Using the Treadmill Wrong Could Be Why You’re In Pain After a Workout

These quick-fix tips will help prevent injuries.

By Victoria Giardina
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How to Avoid Injury When Using a Treadmill (1:12)

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Whenever I go to the gym, I head straight over to the line of treadmills, put on my favorite workout playlist, and start moving. This seems like the go-to routine for many people who work out, but chances are, you’ve actually been using the treadmill wrong each time you hit the gym. Treadmills can seem so effortless, but improper treadmill technique can lead to pain and injury.

A study by BMJ Journals reviewed data from the National Electronic Injury Surveillance System and discovered that treadmills were the cause of 66 percent of exercise equipment-related injuries from 2007 to 2011. While this might be a surprising, lesser known statistic, it means that a lot more people than you think are getting hurt on the treadmill. Prevention begins with knowing how to properly exercise on the fan-favorite gym device. DoctorOz.com spoke with Jeff Douse who is an ACE certified group fitness instructor and co-founder at RacePace to teach us how to to have a more safe and effective workout.

You’re Running Too Close to the Front Display

If you are new to the treadmill, you can fall into the trap of what Douse claims is the most common treadmill issue: fear. “We see most walkers or runners who are just starting out using a treadmill positioning themselves too far forward on the belt, brushing up against the front display,” Douse explains. When you walk or run too close to the front, Douse says you’re modifying your natural form and stride, which can cause upper body tension that limits mobility during your workout.

“Instead of a smooth, fluid rhythm, it becomes a tight and staccato movement,” Douse continues. This stiff movement can put you at an increased risk of developing soft tissue-related issues or bone issues because you are changing the normal way you walk, enabling your muscles to become stressed in ways that they aren’t used to.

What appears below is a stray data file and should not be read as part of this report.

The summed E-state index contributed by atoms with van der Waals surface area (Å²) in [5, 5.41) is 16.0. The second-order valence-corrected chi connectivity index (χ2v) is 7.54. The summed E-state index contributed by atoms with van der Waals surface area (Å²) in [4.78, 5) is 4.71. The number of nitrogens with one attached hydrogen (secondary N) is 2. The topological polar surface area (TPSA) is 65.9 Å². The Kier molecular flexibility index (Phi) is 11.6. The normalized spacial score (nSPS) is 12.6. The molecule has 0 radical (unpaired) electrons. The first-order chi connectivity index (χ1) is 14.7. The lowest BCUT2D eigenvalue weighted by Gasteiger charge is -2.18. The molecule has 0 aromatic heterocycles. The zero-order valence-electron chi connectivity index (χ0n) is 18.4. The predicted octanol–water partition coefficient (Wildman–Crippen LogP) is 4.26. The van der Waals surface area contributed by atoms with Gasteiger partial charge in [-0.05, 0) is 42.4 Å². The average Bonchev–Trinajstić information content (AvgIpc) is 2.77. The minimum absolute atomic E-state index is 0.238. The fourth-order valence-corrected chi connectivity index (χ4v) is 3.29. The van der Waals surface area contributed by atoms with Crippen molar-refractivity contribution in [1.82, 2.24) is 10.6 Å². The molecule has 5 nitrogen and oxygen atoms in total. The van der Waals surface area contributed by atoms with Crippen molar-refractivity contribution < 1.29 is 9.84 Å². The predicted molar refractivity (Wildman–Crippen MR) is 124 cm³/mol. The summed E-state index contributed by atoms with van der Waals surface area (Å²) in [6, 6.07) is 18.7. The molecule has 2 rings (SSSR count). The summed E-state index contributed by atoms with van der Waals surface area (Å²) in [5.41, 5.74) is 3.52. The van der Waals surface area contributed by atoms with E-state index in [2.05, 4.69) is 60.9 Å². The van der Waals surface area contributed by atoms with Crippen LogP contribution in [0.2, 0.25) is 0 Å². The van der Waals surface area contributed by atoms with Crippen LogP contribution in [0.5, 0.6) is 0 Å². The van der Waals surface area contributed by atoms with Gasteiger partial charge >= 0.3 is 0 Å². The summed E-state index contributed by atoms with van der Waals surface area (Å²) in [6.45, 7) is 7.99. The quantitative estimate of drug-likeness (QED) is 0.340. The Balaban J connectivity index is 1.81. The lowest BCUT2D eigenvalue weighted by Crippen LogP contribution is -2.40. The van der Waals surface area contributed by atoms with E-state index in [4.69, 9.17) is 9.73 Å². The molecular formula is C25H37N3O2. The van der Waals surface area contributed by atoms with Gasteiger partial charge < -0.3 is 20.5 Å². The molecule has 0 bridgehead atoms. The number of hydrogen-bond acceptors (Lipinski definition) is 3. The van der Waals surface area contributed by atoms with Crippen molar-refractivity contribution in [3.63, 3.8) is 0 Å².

It’s important to make sure you have enough room to move freely. To prevent injury and to move on the treadmill like a pro, Douse recommends following one simple trick. Even though everyone has different speeds and stride lengths, you can test your placement based on what feels the most comfortable: “If you cannot move your arm (bent at roughly 90 degrees) through its full range of motion without touching the display,” he says, “then you probably need to shift back.”

Stop Holding Onto the Handrails

When you think of a runner, the image that usually comes to mind is one who is freely engaging their arms and sprinting into the distance, not gripping onto anything. Douse says this is exactly how your form should be while on your favorite gym machine.

“By gripping the handrails on a treadmill,” Douse notes, “[you can] create a fixed tension in their upper body.” This can inhibit your upper body and discourage a full range of motion, which can lead to an uncomfortable and painful run.